Earlier in the month, I watched the first season of House of Cards and loved it. It’s based on a British show of the same name but instead of being set in British Parliament, the story is focused in U.S. Congress. House of Cards shows the darker side of politics, and its anti-hero Frank Underwood will stop at nothing to achieve his dreams.
The story begins with Vice President Jim Matthews leaving office to return to being Governor of Pennsylvania after Peter Russo’s death. Frank Underwood is personally picked by the President to replace Matthews, and is happy to accept the Vice Presidency. However Zoe Barnes has suspicions that Frank was responsible for the death of Peter Russo, and Frank decides to do what he must to never let the truth be known.
While Frank gets to be Vice President, it won’t be so easy. Instead of having power in the House of Representatives, he is in charge of the Senate. When bills need to be passed, he is often at odds with Republican opposition. Partisan politics isn’t Frank’s greatest worry either, as he wages personal war against the President’s long-time friend Raymond Tusk. He doesn’t like how he can convince President Walker of almost anything, and they two end their fragile alliance when they disagree over an international conflict with China.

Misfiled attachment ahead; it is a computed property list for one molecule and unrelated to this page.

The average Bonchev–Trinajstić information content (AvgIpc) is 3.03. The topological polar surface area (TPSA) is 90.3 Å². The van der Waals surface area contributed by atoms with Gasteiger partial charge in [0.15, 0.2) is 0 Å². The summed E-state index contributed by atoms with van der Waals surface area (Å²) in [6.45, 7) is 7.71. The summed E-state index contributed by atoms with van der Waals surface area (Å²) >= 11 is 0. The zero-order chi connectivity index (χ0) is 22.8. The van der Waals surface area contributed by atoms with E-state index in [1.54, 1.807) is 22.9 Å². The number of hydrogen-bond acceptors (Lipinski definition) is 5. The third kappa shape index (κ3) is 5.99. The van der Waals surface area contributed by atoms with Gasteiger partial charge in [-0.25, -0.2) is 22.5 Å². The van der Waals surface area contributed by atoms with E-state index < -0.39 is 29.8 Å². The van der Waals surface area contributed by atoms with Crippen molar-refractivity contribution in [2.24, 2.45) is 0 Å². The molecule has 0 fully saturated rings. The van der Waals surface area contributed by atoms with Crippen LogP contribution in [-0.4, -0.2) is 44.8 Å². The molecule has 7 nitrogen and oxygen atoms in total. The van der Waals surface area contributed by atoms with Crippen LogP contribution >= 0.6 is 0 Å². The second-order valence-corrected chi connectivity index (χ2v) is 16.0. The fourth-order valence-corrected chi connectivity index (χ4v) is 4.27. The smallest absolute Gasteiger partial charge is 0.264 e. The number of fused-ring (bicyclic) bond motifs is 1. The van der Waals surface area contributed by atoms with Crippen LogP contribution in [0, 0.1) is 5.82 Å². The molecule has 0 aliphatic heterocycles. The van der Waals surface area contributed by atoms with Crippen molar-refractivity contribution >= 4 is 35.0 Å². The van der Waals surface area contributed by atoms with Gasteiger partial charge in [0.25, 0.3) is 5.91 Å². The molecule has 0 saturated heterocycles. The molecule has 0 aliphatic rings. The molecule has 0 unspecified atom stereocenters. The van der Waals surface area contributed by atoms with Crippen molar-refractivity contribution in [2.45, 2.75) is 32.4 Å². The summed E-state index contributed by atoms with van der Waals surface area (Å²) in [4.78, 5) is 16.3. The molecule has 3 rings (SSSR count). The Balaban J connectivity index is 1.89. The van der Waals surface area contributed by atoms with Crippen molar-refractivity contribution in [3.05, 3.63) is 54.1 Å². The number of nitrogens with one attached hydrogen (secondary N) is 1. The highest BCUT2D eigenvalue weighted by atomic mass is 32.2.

Overall the second season of House of Cards is about par to the first. I will say that I expected Frank to be a little more evil, as when the story goes on he is more personally likable. I also knew perhaps too much about the original British show, as I could easily connect-the-dots to what would happen near the end. While I did enjoy the story, I did imagine the way it would happen much differently in my imagination.